With any accident or calamity everyone’s memories of the same incident will be different, so these are my recollections and may differ from others or yours. There are however some facts scattered around that are just that. Facts
I have been nagged to put my memories of the flood on paper by people who shall be nameless, I have not done so before, as many others have already covered the subject more comprehensibly and I never thought that my actions at the time were anything other than the preservation of my wife, family and of course myself and still do.
At the time we were living in 9 Rainbow Road a timber framed pebble dashed bungalow with a corrugated iron roof and interior “Polite” walls for which I was paying £1 per week.
We were however due to start moving into a new bungalow at 15 The Avenue which had just been completed, that Sunday. My in laws, Arthur Lesadd Snr and his wife Jessie, were staying with us as their new house was being built in Furtherwick Road. It was obviously a little cramped.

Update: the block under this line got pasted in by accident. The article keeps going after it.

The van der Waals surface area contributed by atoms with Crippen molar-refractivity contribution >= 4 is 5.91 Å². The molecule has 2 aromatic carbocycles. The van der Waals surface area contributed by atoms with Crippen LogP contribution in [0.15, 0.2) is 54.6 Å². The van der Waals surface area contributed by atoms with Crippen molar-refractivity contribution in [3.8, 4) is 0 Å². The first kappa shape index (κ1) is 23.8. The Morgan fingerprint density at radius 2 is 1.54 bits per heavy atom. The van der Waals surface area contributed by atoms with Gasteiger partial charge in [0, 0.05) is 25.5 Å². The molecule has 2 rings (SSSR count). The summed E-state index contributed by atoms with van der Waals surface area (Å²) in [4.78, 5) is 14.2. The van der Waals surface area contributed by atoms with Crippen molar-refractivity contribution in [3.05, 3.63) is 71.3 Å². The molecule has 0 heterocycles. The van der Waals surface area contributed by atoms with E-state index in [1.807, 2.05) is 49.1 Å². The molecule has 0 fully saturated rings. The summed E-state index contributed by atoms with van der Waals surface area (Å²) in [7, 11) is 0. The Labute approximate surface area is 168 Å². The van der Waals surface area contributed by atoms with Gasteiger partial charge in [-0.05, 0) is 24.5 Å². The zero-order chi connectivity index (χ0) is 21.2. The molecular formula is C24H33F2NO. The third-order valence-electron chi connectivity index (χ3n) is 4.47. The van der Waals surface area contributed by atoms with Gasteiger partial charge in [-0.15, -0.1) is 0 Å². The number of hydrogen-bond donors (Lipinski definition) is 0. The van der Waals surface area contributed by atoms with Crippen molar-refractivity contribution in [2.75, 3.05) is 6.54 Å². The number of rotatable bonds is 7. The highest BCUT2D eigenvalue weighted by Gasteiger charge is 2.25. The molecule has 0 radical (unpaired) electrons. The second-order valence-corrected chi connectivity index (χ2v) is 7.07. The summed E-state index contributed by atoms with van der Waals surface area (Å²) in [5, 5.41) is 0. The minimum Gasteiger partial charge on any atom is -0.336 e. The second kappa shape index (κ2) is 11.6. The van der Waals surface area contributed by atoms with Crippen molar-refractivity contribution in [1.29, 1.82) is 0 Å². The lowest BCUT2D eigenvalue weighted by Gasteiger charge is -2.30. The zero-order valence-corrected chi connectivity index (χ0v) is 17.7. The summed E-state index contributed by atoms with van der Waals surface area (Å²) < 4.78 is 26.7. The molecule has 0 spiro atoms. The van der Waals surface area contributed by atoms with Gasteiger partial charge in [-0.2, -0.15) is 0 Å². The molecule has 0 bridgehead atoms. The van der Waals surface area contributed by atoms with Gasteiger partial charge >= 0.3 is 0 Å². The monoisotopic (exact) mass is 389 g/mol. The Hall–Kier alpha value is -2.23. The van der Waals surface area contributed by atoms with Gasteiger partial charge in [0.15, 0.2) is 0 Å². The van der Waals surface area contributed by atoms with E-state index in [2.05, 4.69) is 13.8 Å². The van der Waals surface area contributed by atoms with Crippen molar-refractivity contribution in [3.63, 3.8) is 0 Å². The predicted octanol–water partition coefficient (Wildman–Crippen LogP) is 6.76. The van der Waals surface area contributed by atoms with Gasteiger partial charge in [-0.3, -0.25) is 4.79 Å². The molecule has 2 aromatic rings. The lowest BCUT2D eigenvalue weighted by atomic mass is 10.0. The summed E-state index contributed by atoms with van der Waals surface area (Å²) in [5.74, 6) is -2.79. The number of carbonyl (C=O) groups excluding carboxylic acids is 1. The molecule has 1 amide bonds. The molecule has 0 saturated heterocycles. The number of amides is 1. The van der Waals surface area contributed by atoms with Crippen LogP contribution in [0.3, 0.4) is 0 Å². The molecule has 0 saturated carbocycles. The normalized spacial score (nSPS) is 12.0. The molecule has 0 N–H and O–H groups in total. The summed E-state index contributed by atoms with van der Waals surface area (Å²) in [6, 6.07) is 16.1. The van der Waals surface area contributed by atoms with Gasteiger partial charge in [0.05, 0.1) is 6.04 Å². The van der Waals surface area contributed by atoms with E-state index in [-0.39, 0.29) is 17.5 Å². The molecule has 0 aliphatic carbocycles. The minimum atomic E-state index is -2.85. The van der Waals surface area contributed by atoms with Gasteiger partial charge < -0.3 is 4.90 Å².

When the shop (Grocers) in Furtherwick Road closed, I went home with what appeared to be the onset of a feverish cold or flu and it was agreed that Olive my wife, would sleep with the children Marion 3 and George 2, so that whatever I had would not spread to the others.
I went straight to bed, there was a very strong wind and we had heard about the sinking of the ferry in the Irish Sea in a gale.